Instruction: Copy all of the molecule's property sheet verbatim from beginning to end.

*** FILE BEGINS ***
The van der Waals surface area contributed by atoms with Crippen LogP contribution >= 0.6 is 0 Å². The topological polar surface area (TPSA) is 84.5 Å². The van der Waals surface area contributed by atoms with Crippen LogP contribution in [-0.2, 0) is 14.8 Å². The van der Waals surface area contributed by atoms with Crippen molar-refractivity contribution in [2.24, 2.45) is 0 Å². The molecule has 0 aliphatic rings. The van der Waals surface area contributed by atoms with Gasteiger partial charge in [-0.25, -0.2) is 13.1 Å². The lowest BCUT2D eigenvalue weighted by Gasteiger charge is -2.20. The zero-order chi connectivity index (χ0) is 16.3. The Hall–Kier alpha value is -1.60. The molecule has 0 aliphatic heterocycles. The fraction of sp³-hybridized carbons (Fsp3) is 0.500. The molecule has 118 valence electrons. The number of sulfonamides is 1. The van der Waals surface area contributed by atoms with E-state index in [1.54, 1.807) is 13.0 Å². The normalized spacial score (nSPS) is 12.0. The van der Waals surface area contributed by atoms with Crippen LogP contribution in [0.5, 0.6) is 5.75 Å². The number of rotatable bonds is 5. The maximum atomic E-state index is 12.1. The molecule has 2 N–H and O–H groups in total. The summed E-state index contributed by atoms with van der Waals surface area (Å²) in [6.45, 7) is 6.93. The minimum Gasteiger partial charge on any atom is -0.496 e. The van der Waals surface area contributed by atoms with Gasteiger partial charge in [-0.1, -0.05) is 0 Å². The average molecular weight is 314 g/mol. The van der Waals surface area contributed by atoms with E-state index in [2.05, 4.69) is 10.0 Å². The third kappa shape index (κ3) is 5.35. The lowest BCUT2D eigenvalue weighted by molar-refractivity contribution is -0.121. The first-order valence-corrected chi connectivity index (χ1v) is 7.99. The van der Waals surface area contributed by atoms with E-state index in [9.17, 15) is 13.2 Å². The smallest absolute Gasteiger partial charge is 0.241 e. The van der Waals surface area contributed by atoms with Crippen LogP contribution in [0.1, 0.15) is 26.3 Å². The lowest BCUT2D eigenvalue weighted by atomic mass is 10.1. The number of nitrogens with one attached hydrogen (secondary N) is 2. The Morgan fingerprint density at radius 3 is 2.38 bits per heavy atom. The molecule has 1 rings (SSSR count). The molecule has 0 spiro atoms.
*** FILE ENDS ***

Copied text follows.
The van der Waals surface area contributed by atoms with Crippen LogP contribution >= 0.6 is 0 Å². The topological polar surface area (TPSA) is 84.5 Å². The van der Waals surface area contributed by atoms with Crippen LogP contribution in [-0.2, 0) is 14.8 Å². The van der Waals surface area contributed by atoms with Crippen molar-refractivity contribution in [2.24, 2.45) is 0 Å². The molecule has 0 aliphatic rings. The van der Waals surface area contributed by atoms with Gasteiger partial charge in [-0.25, -0.2) is 13.1 Å². The lowest BCUT2D eigenvalue weighted by Gasteiger charge is -2.20. The zero-order chi connectivity index (χ0) is 16.3. The Hall–Kier alpha value is -1.60. The molecule has 0 aliphatic heterocycles. The fraction of sp³-hybridized carbons (Fsp3) is 0.500. The molecule has 118 valence electrons. The number of sulfonamides is 1. The van der Waals surface area contributed by atoms with E-state index in [1.54, 1.807) is 13.0 Å². The normalized spacial score (nSPS) is 12.0. The van der Waals surface area contributed by atoms with Crippen LogP contribution in [0.5, 0.6) is 5.75 Å². The number of rotatable bonds is 5. The maximum atomic E-state index is 12.1. The molecule has 2 N–H and O–H groups in total. The summed E-state index contributed by atoms with van der Waals surface area (Å²) in [6.45, 7) is 6.93. The minimum Gasteiger partial charge on any atom is -0.496 e. The van der Waals surface area contributed by atoms with Gasteiger partial charge in [-0.1, -0.05) is 0 Å². The average molecular weight is 314 g/mol. The van der Waals surface area contributed by atoms with E-state index in [2.05, 4.69) is 10.0 Å². The third kappa shape index (κ3) is 5.35. The lowest BCUT2D eigenvalue weighted by molar-refractivity contribution is -0.121. The first-order valence-corrected chi connectivity index (χ1v) is 7.99. The van der Waals surface area contributed by atoms with E-state index in [9.17, 15) is 13.2 Å². The smallest absolute Gasteiger partial charge is 0.241 e. The van der Waals surface area contributed by atoms with Crippen LogP contribution in [0.1, 0.15) is 26.3 Å². The lowest BCUT2D eigenvalue weighted by atomic mass is 10.1. The number of nitrogens with one attached hydrogen (secondary N) is 2. The Morgan fingerprint density at radius 3 is 2.38 bits per heavy atom. The molecule has 1 rings (SSSR count). The molecule has 0 spiro atoms.